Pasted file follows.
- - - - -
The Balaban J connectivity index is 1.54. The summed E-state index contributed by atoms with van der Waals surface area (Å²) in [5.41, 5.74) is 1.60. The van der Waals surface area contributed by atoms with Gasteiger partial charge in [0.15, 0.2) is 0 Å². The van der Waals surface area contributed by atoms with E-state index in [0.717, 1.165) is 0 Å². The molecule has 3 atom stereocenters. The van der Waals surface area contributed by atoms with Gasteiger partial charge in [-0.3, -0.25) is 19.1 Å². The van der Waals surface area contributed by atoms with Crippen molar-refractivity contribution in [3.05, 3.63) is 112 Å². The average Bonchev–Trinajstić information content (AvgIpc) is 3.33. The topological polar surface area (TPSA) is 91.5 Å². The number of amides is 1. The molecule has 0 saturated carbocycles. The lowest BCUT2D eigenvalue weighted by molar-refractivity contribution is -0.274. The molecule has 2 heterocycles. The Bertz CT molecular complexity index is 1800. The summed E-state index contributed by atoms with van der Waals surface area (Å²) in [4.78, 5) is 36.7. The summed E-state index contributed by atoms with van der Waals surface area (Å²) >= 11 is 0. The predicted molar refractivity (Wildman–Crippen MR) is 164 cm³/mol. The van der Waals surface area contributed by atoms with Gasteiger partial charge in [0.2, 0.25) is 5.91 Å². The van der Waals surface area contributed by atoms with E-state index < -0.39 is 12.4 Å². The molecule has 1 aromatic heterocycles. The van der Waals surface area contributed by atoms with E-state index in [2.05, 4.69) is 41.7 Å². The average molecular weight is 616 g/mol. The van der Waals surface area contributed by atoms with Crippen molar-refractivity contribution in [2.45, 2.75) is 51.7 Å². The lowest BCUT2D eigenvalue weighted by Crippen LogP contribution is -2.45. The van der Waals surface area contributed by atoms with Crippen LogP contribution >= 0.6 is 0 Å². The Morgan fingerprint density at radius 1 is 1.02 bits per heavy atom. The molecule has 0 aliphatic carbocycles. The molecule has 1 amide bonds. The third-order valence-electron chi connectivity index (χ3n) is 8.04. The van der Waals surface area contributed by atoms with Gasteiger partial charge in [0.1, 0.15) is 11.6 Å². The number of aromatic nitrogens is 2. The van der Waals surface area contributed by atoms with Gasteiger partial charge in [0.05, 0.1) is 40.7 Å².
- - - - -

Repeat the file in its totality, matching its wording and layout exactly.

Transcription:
The Balaban J connectivity index is 1.54. The summed E-state index contributed by atoms with van der Waals surface area (Å²) in [5.41, 5.74) is 1.60. The van der Waals surface area contributed by atoms with Gasteiger partial charge in [0.15, 0.2) is 0 Å². The van der Waals surface area contributed by atoms with E-state index in [0.717, 1.165) is 0 Å². The molecule has 3 atom stereocenters. The van der Waals surface area contributed by atoms with Gasteiger partial charge in [-0.3, -0.25) is 19.1 Å². The van der Waals surface area contributed by atoms with Crippen molar-refractivity contribution in [3.05, 3.63) is 112 Å². The average Bonchev–Trinajstić information content (AvgIpc) is 3.33. The topological polar surface area (TPSA) is 91.5 Å². The number of amides is 1. The molecule has 0 saturated carbocycles. The lowest BCUT2D eigenvalue weighted by molar-refractivity contribution is -0.274. The molecule has 2 heterocycles. The Bertz CT molecular complexity index is 1800. The summed E-state index contributed by atoms with van der Waals surface area (Å²) in [4.78, 5) is 36.7. The summed E-state index contributed by atoms with van der Waals surface area (Å²) >= 11 is 0. The predicted molar refractivity (Wildman–Crippen MR) is 164 cm³/mol. The van der Waals surface area contributed by atoms with Gasteiger partial charge in [0.2, 0.25) is 5.91 Å². The van der Waals surface area contributed by atoms with E-state index < -0.39 is 12.4 Å². The molecule has 1 aromatic heterocycles. The van der Waals surface area contributed by atoms with E-state index in [2.05, 4.69) is 41.7 Å². The average molecular weight is 616 g/mol. The van der Waals surface area contributed by atoms with Crippen molar-refractivity contribution in [2.45, 2.75) is 51.7 Å². The lowest BCUT2D eigenvalue weighted by Crippen LogP contribution is -2.45. The van der Waals surface area contributed by atoms with Crippen LogP contribution >= 0.6 is 0 Å². The Morgan fingerprint density at radius 1 is 1.02 bits per heavy atom. The molecule has 0 aliphatic carbocycles. The molecule has 1 amide bonds. The third-order valence-electron chi connectivity index (χ3n) is 8.04. The van der Waals surface area contributed by atoms with Gasteiger partial charge in [0.1, 0.15) is 11.6 Å². The number of aromatic nitrogens is 2. The van der Waals surface area contributed by atoms with Gasteiger partial charge in [0.05, 0.1) is 40.7 Å².